My title refers to what I think the difference between lectures and seminars were twenty years ago when I was a university student. In lectures, the flow of information is one-way. In seminars, there is more interaction. In my day, the reason the two forms of teaching existed was a matter of economics. One highly educated professor could speak to a hundred or more students in a lecture, then teaching assistants could interact with smaller groups to ensure the information was received.
To no one’s surprise, research has shown the interactive style of seminars is a far better way to teach students. The big surprise is that university management has not yet caught on to how seminar-style teaching can be brought to larger classes.
Research Digest, a journal of The British Psychological Society, has an article that asks,”Is it time to rethink the way university lectures are delivered?”
…the intervention students were led by Deslauriers and Schelew (both of whom have fairly limited teaching experience) and took part in a series of discussions in small groups, group tasks, quizzes on pre-class reading, clicker questions (each student answers questions using an electronic device that feeds their answers back to the teacher), and instructor feedback. There was no formal lecturing. The aim, according to the authors, was:
“…to have the students spend all their time in class engaged in deliberate practice at ‘thinking scientifically’ in the form of making and testing predictions and arguments about the relevant topics, solving problems, and critiquing their own reasoning and that of others.”The control group students had their usual lectures, covering the same material as the intervention students and they were given the same pre-class reading.
two days before the test, students in both classes were emailed all the materials used by the intervention group: the clicker questions, group tasks and their solutions.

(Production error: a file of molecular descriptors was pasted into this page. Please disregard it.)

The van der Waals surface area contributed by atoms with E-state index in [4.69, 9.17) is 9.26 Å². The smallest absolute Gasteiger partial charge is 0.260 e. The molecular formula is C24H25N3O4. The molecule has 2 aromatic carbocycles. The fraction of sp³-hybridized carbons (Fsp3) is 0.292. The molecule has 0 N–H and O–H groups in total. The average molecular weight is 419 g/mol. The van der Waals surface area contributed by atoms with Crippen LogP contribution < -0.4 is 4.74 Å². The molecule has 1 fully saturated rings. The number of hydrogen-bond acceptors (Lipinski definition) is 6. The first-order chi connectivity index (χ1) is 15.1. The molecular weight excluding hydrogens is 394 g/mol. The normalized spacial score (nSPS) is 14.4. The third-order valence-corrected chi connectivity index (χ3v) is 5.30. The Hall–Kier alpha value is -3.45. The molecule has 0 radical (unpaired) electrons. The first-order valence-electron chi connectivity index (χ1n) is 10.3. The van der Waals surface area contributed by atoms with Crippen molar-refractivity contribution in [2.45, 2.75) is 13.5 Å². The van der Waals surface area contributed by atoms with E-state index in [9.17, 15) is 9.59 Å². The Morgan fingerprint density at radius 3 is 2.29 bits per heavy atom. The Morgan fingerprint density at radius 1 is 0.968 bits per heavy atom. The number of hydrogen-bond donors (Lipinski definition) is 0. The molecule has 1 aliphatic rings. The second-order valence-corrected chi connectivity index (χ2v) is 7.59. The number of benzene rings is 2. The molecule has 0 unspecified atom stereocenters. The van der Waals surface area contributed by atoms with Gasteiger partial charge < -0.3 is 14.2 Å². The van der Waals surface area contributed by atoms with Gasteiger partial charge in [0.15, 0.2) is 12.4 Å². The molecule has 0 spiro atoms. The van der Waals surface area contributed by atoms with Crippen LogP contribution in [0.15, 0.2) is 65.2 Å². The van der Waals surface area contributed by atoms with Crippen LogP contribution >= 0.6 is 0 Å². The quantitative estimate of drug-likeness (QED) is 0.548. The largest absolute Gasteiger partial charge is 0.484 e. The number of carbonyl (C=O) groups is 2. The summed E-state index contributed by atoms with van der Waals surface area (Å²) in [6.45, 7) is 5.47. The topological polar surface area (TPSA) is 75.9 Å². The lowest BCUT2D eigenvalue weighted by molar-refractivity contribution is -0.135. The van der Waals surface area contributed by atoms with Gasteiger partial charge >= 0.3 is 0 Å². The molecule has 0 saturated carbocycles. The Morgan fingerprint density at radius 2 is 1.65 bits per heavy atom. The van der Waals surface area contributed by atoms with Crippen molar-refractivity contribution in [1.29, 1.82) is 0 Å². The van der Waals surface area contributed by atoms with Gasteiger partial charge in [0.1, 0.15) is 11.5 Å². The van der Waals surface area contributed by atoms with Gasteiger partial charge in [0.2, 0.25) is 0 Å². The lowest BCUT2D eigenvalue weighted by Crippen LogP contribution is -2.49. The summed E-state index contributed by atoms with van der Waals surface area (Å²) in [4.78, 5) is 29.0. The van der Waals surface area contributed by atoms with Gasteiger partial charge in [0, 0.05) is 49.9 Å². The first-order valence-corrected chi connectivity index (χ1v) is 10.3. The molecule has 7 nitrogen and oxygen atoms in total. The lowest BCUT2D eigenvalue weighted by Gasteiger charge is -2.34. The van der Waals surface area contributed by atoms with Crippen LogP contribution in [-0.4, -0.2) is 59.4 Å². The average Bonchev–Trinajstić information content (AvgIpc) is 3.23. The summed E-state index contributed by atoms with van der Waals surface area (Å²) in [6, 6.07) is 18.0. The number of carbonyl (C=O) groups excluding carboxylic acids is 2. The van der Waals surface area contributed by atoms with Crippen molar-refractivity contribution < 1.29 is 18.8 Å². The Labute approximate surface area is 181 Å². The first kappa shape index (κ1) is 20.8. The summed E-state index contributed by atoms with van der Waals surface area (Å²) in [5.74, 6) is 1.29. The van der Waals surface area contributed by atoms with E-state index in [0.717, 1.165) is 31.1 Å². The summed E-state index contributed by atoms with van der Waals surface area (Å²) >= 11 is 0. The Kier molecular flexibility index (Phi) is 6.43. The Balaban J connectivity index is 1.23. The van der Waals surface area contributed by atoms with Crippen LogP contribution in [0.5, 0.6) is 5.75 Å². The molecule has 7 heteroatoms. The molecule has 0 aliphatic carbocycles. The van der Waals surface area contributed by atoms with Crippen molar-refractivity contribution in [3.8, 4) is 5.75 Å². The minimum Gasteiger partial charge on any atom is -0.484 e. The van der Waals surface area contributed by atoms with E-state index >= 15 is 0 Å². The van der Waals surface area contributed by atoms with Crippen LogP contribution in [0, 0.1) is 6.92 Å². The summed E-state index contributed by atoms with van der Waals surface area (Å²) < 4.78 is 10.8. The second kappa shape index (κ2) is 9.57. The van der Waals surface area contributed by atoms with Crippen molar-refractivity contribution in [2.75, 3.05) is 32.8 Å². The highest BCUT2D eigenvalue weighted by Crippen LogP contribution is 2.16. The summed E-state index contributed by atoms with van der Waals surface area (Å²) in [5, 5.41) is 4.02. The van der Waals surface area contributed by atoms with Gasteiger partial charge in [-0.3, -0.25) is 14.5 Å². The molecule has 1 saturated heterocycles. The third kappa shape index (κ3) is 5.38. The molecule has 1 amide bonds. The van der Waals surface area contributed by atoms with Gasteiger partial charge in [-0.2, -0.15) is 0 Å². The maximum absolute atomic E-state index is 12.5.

The ‘intervention’ group’s test scores averaged twice the control group’s.
Although I agree with the stated conclusions of the research and find them reasonable, I am not sure I agree that the test justifies the conclusions.
The researchers dismissed the idea that their findings could be explained by the Hawthorne Effect (i.e. a mere effect of novelty or of being observed). “While this experiment is introducing change in the student experience in one particular course (3 total hours per week) it provides little incremental novelty to their overall daily educational experience,” they said.
I am only reading a digest or summary of the research, so I could be missing details, but it sounds to me like the novelty went way up in the week of the experiment. My physics classes -admittedly from 1986-’87, were well done with an excellent lecturer, but were far different from small-group discussions and ‘clicker-questions’.
I suspect the students were physics students and this a major (vs minor, required or elective) course. My students take English as a required, non-major course, so I may be comparing apples and oranges here. My students seem to enjoy my seminar-style lectures (no clicker-questions, but lots of other forms of interaction) for several classes or weeks. Later in the semester, the novelty fades and some students need to be reminded that mine is a seminar class, where interaction is required and not a lecture class, where sleeping is possible.
When I look into lectures going on in other rooms in other majors, I often see a full class -100 or so students – with many chatting, sleeping and using their phones and tablets. In this respect, I would say I have a smaller percentage who visibly lose interest.
I guess my conclusion is that lectures should be more interactive, and that I would love to outfit my students with ‘clickers’, but that the dramatic improvement would likely decrease somewhat with time.